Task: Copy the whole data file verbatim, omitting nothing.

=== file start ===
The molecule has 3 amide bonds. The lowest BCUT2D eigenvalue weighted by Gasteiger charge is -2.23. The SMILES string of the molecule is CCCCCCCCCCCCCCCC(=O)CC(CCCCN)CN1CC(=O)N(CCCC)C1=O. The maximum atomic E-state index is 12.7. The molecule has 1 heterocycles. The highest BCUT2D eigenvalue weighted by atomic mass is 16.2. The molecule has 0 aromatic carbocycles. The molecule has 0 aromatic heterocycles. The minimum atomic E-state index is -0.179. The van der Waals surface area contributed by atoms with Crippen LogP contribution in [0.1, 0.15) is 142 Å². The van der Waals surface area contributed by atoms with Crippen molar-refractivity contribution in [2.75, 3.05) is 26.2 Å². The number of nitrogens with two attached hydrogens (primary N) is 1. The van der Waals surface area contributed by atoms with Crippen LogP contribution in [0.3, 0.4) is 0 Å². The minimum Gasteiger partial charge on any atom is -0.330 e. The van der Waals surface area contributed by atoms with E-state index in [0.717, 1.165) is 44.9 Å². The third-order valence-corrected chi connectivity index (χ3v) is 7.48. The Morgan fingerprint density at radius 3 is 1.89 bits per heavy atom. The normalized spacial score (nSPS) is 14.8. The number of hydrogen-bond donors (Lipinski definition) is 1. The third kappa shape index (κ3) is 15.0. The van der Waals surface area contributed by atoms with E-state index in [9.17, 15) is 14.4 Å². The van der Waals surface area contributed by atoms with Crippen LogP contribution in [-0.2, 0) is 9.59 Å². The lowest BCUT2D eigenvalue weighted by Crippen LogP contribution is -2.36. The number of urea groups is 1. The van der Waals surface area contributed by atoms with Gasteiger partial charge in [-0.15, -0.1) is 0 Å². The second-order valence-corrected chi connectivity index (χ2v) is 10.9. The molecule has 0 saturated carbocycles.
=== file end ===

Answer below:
The molecule has 3 amide bonds. The lowest BCUT2D eigenvalue weighted by Gasteiger charge is -2.23. The SMILES string of the molecule is CCCCCCCCCCCCCCCC(=O)CC(CCCCN)CN1CC(=O)N(CCCC)C1=O. The maximum atomic E-state index is 12.7. The molecule has 1 heterocycles. The highest BCUT2D eigenvalue weighted by atomic mass is 16.2. The molecule has 0 aromatic carbocycles. The molecule has 0 aromatic heterocycles. The minimum atomic E-state index is -0.179. The van der Waals surface area contributed by atoms with Crippen LogP contribution in [0.1, 0.15) is 142 Å². The van der Waals surface area contributed by atoms with Crippen molar-refractivity contribution in [2.75, 3.05) is 26.2 Å². The number of nitrogens with two attached hydrogens (primary N) is 1. The van der Waals surface area contributed by atoms with Crippen LogP contribution in [0.3, 0.4) is 0 Å². The minimum Gasteiger partial charge on any atom is -0.330 e. The van der Waals surface area contributed by atoms with E-state index in [0.717, 1.165) is 44.9 Å². The third-order valence-corrected chi connectivity index (χ3v) is 7.48. The Morgan fingerprint density at radius 3 is 1.89 bits per heavy atom. The normalized spacial score (nSPS) is 14.8. The number of hydrogen-bond donors (Lipinski definition) is 1. The third kappa shape index (κ3) is 15.0. The van der Waals surface area contributed by atoms with E-state index in [9.17, 15) is 14.4 Å². The van der Waals surface area contributed by atoms with Crippen LogP contribution in [-0.2, 0) is 9.59 Å². The lowest BCUT2D eigenvalue weighted by Crippen LogP contribution is -2.36. The number of urea groups is 1. The van der Waals surface area contributed by atoms with Gasteiger partial charge in [-0.15, -0.1) is 0 Å². The second-order valence-corrected chi connectivity index (χ2v) is 10.9. The molecule has 0 saturated carbocycles.